Tax Planning for Investments Gets More Complicated

For investors, fall is a good time to review year-to-date gains and losses. Not only can it help you assess your financial health, but it also can help you determine whether to buy or sell investments before year end to save taxes. This year, you also need to keep in mind the impact of the Tax Cuts and Jobs Act (TCJA). While the TCJA didn’t change long-term capital gains rates, it did change the tax brackets for long-term capital gains and qualified dividends.

For 2018 through 2025, these brackets are no longer linked to the ordinary-income tax brackets for individuals. So, for example, you could be subject to the top long-term capital gains rate even if you aren’t subject to the top ordinary-income tax rate.

Old rules

For the last several years, individual taxpayers faced three federal income tax rates on long-term capital gains and qualified dividends: 0%, 15% and 20%. The rate brackets were tied to the ordinary-income rate brackets.

Specifically, if the long-term capital gains and/or dividends fell within the 10% or 15% ordinary-income brackets, no federal income tax was owed. If they fell within the 25%, 28%, 33% or 35% ordinary-income brackets, they were taxed at 15%. And, if they fell within the maximum 39.6% ordinary-income bracket, they were taxed at the maximum 20% rate.

In addition, higher-income individuals with long-term capital gains and dividends were also hit with the 3.8% net investment income tax (NIIT). It kicked in when modified adjusted gross income exceeded $200,000 for singles and heads of households and $250,000 for married couples filing jointly. So, many people actually paid 18.8% (15% + 3.8%) or 23.8% (20% + 3.8%) on their long-term capital gains and qualified dividends.

New rules

The TCJA retains the 0%, 15% and 20% rates on long-term capital gains and qualified dividends for individual taxpayers. However, for 2018 through 2025, these rates have their own brackets. Here are the 2018 brackets:

  • Singles:
    • 0%: $0 – $38,600
    • 15%: $38,601 – $425,800
    • 20%: $425,801 and up
  • Heads of households:
    • 0%: $0 – $51,700
    • 15%: $51,701 – $452,400
    • 20%: $452,401 and up
  • Married couples filing jointly:
    • 0%: $0 – $77,200
    • 15%: $77,201 – $479,000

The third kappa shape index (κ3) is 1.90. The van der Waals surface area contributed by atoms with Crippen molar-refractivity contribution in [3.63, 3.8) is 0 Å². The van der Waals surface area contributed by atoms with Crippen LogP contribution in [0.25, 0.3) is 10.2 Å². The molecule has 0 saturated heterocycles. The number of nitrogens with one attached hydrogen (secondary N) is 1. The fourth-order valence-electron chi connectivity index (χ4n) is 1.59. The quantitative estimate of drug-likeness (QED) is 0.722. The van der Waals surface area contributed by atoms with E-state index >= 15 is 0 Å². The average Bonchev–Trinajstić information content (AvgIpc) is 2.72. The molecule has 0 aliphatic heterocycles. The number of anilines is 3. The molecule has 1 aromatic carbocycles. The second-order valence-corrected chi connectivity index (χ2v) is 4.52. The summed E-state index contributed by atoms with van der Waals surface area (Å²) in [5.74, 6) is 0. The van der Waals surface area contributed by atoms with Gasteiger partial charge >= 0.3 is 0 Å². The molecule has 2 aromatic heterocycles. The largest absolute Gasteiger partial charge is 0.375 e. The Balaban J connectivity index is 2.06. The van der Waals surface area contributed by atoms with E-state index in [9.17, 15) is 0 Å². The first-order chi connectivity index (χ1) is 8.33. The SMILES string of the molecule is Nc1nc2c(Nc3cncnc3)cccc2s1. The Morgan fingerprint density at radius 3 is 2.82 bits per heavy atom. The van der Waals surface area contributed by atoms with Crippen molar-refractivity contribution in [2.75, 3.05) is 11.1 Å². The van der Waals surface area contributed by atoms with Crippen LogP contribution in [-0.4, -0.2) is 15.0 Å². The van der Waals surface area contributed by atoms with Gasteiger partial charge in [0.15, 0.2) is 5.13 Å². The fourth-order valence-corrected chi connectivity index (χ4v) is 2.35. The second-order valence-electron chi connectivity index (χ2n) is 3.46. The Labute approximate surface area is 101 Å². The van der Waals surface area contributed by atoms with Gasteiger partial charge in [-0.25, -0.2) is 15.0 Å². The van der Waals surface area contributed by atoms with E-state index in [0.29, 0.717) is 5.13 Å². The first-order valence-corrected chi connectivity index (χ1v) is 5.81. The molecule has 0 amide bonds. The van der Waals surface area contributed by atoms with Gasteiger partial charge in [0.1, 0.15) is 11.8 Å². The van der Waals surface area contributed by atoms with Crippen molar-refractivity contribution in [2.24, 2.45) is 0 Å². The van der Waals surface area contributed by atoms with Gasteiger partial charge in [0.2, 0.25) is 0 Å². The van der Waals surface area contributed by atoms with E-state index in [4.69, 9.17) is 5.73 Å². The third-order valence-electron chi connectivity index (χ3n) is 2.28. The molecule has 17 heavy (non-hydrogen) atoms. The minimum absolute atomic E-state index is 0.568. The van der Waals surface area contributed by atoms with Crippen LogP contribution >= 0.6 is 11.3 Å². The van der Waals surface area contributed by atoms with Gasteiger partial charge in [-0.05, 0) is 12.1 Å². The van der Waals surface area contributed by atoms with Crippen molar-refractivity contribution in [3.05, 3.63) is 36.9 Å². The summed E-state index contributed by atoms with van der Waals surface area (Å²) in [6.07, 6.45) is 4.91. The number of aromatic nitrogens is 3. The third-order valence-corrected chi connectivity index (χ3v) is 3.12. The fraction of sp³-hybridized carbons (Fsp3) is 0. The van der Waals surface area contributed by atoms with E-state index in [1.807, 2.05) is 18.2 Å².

• 20%: $479,001 and up

For 2018, the top ordinary-income rate of 37%, which also applies to short-term capital gains and nonqualified dividends, doesn’t go into effect until income exceeds $500,000 for singles and heads of households or $600,000 for joint filers. (Both the long-term capital gains brackets and the ordinary-income brackets will be indexed for inflation for 2019 through 2025.) The new tax law also retains the 3.8% NIIT and its $200,000 and $250,000 thresholds.

More thresholds, more complexity

With more tax rate thresholds to keep in mind, year-end tax planning for investments is especially complicated in 2018. If you have questions, please contact us.

© 2018

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The Tax Deduction Ins and Outs of Donating Artwork to Charity

If you’re charitably inclined and you collect art, appreciated artwork can make one of the best charitable gifts from a tax perspective. In general, donating appreciated property is doubly beneficial because you can both enjoy a valuable tax deduction and avoid the capital gains taxes you’d owe if you sold the property. The extra benefit from donating artwork comes from the fact that the top long-term capital gains rate for art and other “collectibles” is 28%, as opposed to 20% for most other appreciated property.

Requirements

The first thing to keep in mind if you’re considering a donation of artwork is that you must itemize deductions to deduct charitable contributions. Now that the Tax Cuts and Jobs Act has nearly doubled the standard deduction and put tighter limits on many itemized deductions (but not the charitable deduction), many taxpayers who have itemized in the past will no longer benefit from itemizing.

For 2018, the standard deduction is $12,000 for singles, $18,000 for heads of households and $24,000 for married couples filing jointly. Your total itemized deductions must exceed the applicable standard deduction for you to enjoy a tax benefit from donating artwork.